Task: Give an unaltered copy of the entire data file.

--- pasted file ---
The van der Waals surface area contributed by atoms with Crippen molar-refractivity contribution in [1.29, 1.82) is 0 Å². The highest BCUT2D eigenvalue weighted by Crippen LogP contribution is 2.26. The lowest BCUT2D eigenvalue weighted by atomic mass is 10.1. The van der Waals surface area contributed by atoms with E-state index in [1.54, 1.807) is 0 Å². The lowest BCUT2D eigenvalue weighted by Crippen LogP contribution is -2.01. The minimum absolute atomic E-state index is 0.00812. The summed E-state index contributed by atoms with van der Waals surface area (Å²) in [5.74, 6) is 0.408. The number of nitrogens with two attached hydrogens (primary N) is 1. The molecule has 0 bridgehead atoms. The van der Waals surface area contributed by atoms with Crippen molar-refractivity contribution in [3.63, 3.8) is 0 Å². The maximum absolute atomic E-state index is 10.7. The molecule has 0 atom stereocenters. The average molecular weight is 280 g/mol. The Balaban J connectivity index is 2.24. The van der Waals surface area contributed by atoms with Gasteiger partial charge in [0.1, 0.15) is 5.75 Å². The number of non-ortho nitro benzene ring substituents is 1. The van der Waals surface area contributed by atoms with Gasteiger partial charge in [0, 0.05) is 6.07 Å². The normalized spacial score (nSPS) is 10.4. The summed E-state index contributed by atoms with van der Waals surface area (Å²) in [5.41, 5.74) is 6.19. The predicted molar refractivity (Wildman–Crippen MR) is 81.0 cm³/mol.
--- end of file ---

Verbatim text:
The van der Waals surface area contributed by atoms with Crippen molar-refractivity contribution in [1.29, 1.82) is 0 Å². The highest BCUT2D eigenvalue weighted by Crippen LogP contribution is 2.26. The lowest BCUT2D eigenvalue weighted by atomic mass is 10.1. The van der Waals surface area contributed by atoms with E-state index in [1.54, 1.807) is 0 Å². The lowest BCUT2D eigenvalue weighted by Crippen LogP contribution is -2.01. The minimum absolute atomic E-state index is 0.00812. The summed E-state index contributed by atoms with van der Waals surface area (Å²) in [5.74, 6) is 0.408. The number of nitrogens with two attached hydrogens (primary N) is 1. The molecule has 0 bridgehead atoms. The van der Waals surface area contributed by atoms with Crippen molar-refractivity contribution in [3.63, 3.8) is 0 Å². The maximum absolute atomic E-state index is 10.7. The molecule has 0 atom stereocenters. The average molecular weight is 280 g/mol. The Balaban J connectivity index is 2.24. The van der Waals surface area contributed by atoms with Gasteiger partial charge in [0.1, 0.15) is 5.75 Å². The number of non-ortho nitro benzene ring substituents is 1. The van der Waals surface area contributed by atoms with Gasteiger partial charge in [0, 0.05) is 6.07 Å². The normalized spacial score (nSPS) is 10.4. The summed E-state index contributed by atoms with van der Waals surface area (Å²) in [5.41, 5.74) is 6.19. The predicted molar refractivity (Wildman–Crippen MR) is 81.0 cm³/mol.